When I was nine years old we inherited a piano. But before that time, whenever I saw
a piano, I was drawn to touch the keys and play. From the time I started lessons, I knew I wanted to be a pianist. At age twelve, I saved my allowance for months and bought a bust of Chopin at a little gift store in town. I still have it to this day, one of my most cherished possessions.
A musician must make music, an artist must paint, a poet must write, if he is to be ultimately at peace with himself. What one can be, one must be.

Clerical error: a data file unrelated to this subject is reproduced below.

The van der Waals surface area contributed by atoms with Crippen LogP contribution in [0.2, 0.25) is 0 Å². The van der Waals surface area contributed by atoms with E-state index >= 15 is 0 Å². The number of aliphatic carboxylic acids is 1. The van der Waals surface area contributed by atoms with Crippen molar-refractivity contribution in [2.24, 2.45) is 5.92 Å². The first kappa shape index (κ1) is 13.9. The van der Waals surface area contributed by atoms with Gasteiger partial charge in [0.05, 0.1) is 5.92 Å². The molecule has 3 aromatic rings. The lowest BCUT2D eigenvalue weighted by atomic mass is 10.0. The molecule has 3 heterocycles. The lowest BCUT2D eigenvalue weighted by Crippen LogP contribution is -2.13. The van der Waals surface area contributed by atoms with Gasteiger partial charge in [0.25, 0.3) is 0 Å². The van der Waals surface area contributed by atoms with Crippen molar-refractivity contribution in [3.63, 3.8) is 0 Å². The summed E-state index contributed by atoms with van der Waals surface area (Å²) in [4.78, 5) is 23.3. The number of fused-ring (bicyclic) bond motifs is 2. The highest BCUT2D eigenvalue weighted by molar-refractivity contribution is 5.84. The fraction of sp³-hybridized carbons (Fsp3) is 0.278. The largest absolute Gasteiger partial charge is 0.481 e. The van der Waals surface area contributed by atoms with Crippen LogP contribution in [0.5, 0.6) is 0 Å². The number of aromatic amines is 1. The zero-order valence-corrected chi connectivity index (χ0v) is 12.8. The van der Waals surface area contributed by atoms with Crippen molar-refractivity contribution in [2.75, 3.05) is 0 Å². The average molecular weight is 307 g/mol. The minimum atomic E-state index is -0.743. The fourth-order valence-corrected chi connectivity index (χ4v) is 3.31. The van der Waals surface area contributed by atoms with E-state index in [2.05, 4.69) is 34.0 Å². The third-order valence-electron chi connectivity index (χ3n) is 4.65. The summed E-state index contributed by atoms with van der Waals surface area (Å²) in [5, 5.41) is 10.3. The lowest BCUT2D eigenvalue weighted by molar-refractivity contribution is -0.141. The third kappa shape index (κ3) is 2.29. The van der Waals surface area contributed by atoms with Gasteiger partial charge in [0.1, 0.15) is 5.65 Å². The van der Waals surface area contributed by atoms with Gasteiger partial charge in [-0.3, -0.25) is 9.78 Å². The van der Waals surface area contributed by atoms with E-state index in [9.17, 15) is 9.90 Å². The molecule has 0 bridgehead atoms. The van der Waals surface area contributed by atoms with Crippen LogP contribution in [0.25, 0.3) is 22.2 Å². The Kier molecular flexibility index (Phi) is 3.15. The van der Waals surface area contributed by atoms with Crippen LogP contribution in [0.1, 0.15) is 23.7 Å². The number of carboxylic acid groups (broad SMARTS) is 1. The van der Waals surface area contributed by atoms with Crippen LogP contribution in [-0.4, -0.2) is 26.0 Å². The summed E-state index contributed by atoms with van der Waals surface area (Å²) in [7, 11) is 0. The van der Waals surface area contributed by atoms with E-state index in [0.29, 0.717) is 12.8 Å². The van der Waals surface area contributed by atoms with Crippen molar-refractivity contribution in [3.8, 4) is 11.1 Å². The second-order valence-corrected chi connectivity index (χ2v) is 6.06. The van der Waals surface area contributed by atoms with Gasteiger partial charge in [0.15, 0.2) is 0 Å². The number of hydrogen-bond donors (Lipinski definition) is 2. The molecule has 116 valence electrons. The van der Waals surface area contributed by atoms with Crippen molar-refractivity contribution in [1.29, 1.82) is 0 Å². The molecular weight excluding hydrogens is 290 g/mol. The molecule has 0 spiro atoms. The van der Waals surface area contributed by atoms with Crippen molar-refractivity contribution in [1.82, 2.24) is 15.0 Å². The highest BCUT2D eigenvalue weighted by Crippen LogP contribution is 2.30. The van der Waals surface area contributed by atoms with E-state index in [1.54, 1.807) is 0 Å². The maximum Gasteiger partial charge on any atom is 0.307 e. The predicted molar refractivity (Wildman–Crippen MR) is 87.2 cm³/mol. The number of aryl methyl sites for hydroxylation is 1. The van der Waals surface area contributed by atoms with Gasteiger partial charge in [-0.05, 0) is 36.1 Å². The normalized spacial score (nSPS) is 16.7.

Unfortunately, life doesn’t always work out as we plan and my story is a miracle of destiny. As a young teen I was an advanced pianist and had worked very devotedly at the piano. But somehow I lost my way and did not touch a piano for ten years. I earned a BA in Humanities (1970) in college and during that time I was always drawn to any piano I encountered. At age 25, I decided to study again and took about six weeks of lessons at MacPhail Conservatory in Minneapolis before I applied to U MN/Duluth. They admitted me without any audition at all, something absolutely unheard of. I was assigned a teacher, went in and played a Chopin waltz and we began. I had to earn a Bachelor’s degree first and it took me four years (1974-8) as a single mother to accomplish it and then go on to a Master’s degree at U Iowa (1978-80) for another two years. In many ways, although I lost valuable and formative years in music, this unusual background has been a blessing, giving me compassion, patience, and understanding for my own students and their struggles and joys with the piano. I also feel that my background in Humanities has given me a broader and deeper approach to music.